The Food Services Department of the Hayward Unified School District serves more than 20,000 students, K-12, in 31 schools in the East Bay subregion of the San Francisco Bay Area. The school body is culturally diverse. About 65 percent of students are Latino or Hispanic, so the school district communicates with parents in English and Spanish.
Good Communication: A Key Ingredient for Food Service Serving 20,000 Students
Despite mailed and awkward in-person messages, the school district was left with a large balance of unpaid lunch accounts at the end of each year.
The Hayward Food Services Department uses OnSolve One Call Now to automate and simplify sending out 1,100 messages every two weeks.
After the first year, the district had significantly less unpaid lunch account balances and saved several thousand dollars in time and money normally spent on mailings.
But when you’re missing an essential ingredient like timely and effective communication with parents, the recipe for good school nutrition can fall flat. That was the problem faced by the Food Services Department of Hayward Unified School District, which serves a culturally diverse student body of more than 20,000, grades K-12. The students are spread across 31 schools in the East Bay area near San Francisco.
Using Old-School Communications
Before the start of each school year, Hayward’s food services department notified parents by mail to apply for free and reduced-price lunches if they met income guidelines.
The food services department also periodically mailed notices to parents who fell behind in paying for their children’s reduced or full-priced lunches. Carlos Melara, a technology specialist with the food services department, said that in some cases, “the lunch lady would tell the students directly in the cafeteria. But we didn’t feel that was practical. And we had privacy concerns. When you tell a student in the serving line, other students can hear.” Plus, he said, “You never know if the message gets passed to the parent.”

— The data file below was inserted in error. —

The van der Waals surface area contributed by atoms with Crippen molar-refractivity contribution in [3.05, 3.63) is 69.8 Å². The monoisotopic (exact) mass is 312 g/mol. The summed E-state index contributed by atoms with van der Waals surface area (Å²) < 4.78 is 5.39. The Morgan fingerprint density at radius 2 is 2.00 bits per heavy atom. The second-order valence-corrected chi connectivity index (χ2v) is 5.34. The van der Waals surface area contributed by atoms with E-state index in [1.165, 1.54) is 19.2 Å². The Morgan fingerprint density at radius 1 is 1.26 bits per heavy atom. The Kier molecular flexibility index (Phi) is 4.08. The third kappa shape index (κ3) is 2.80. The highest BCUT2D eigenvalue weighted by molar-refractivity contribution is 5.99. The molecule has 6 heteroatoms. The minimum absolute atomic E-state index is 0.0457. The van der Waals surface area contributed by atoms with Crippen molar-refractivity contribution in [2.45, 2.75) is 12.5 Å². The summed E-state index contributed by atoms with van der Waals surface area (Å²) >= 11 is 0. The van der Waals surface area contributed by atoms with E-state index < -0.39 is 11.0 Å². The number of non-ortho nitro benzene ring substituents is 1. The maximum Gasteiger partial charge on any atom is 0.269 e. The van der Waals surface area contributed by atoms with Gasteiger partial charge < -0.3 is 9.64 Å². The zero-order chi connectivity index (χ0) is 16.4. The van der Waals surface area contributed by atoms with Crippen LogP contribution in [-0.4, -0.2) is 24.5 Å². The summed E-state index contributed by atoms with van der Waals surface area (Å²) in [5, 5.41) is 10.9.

From a financial standpoint, school administrators could see the system wasn’t working. It was costing the school district.
According to Melara, “Compared to previous years before using the One Call Now service, the district was spending more in labor and unpaid balances, and the communication bridge between parents and food service was not reliable.”
Putting Technology to Work
“There had to be another way to do it,” Melara said. So, he began researching alternatives for communicating with parents. Specifically, he looked for a critical communications system that could be integrated with the district’s lunch billing and payment app, Nutrikids.
In his search, Melara came across reviews for One Call Now. ‘We tried One Call Now, and we were happy. Everything worked the way we wanted.”
Since the 2016-17 school year, Hayward food services has been using the One Call Now automated critical communications system to generate calls or emails (primarily calls) to parents–to notify them about free and reduced-price lunch enrollment and outstanding balances on their lunch accounts. “This makes it easier for us,” Melara said. He added that the system enables food services to send out about 1,100 notifications every two weeks.
For the unpaid balance messages, Melara has setup an automatic database query process on the food service department’s billing and payment server. This creates a file of parents with a negative school lunch balance. “The One Call Now system pulls that file and makes the call,” Melara said. One Call Now automatically fills in the fields for the student’s name and balance.
About 65 percent of the district’s students are Hispanic or Latino, so Melara uses One Call Now to send phone calls and emails in English and Spanish.
Collecting More Lunch Money
At the end of the 2016-17 school year, the district’s first year of using One Call Now, unpaid lunch balances were down saving the district thousands of dollars.
“That gives us money to use for other purposes,” Melara said.
Additionally, Melara said that One Call Now saves the district significant time and the thousands of dollars it costs to send mailings.